The director of Metro 5 Gallery and I spent the afternoon arguing with the organisers of Art Melbourne, who wanted my pictures rearranged so that the more graphic depictions of intercourse would be invisible to the visiting throngs. We refused. After all, the images form a narrative that'd be disrupted if they were re-hung out of order. The exhibition centre's management threatened to curtain our space. Now the local press has taken an interest: after all, sex and censorship sells newspapers, especially on a slow weekend when Britney and Lindsay are keeping their knickers on and Madonna isn't adopting another kid. Forget about school massacres and wars and starving refugees.Further update: As the event opened at five p.m., the exhibition centre's management had a white sheet thrown across the entrance to our space. I scrawled 'CENSORED' across it in red lipstick, which incited even more curiosity than the paintings themselves might have provoked if they'd remained visible. Before long, the space was overflowing with viewers.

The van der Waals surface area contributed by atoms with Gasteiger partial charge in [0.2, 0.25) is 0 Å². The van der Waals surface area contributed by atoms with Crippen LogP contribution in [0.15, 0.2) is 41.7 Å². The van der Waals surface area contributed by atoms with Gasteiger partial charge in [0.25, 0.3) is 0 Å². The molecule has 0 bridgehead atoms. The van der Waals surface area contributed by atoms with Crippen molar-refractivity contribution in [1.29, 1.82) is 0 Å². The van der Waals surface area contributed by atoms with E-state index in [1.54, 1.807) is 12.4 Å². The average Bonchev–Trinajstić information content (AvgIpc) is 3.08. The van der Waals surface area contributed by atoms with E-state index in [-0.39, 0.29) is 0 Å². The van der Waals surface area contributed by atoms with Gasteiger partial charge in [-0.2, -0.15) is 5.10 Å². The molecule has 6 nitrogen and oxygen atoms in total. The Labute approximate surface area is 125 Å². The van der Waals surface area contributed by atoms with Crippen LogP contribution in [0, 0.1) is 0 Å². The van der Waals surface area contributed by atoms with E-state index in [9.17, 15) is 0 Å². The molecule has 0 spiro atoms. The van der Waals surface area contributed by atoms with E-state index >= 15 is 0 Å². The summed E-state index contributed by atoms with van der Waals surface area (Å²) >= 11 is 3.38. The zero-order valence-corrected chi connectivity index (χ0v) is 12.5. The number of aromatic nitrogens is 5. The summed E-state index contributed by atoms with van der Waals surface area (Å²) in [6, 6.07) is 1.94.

Renault, outraged that its brand has been associated with art that isn't safe or sanitized (has its executives ever even looked at a contemporary art magazine?), is going to strip all my vinyl artwork from its cars at the entrance. However, my name and images were still on them when the crowds turned up for the opening – the PR value of that alone was worth the time and money I invested!Andrea Candiani, Metro 5's Italian-born director, is beside himself with happiness. The fuss has turned what is, when all is said and done, a modest little show of works on paper into un vero scandalo artistico!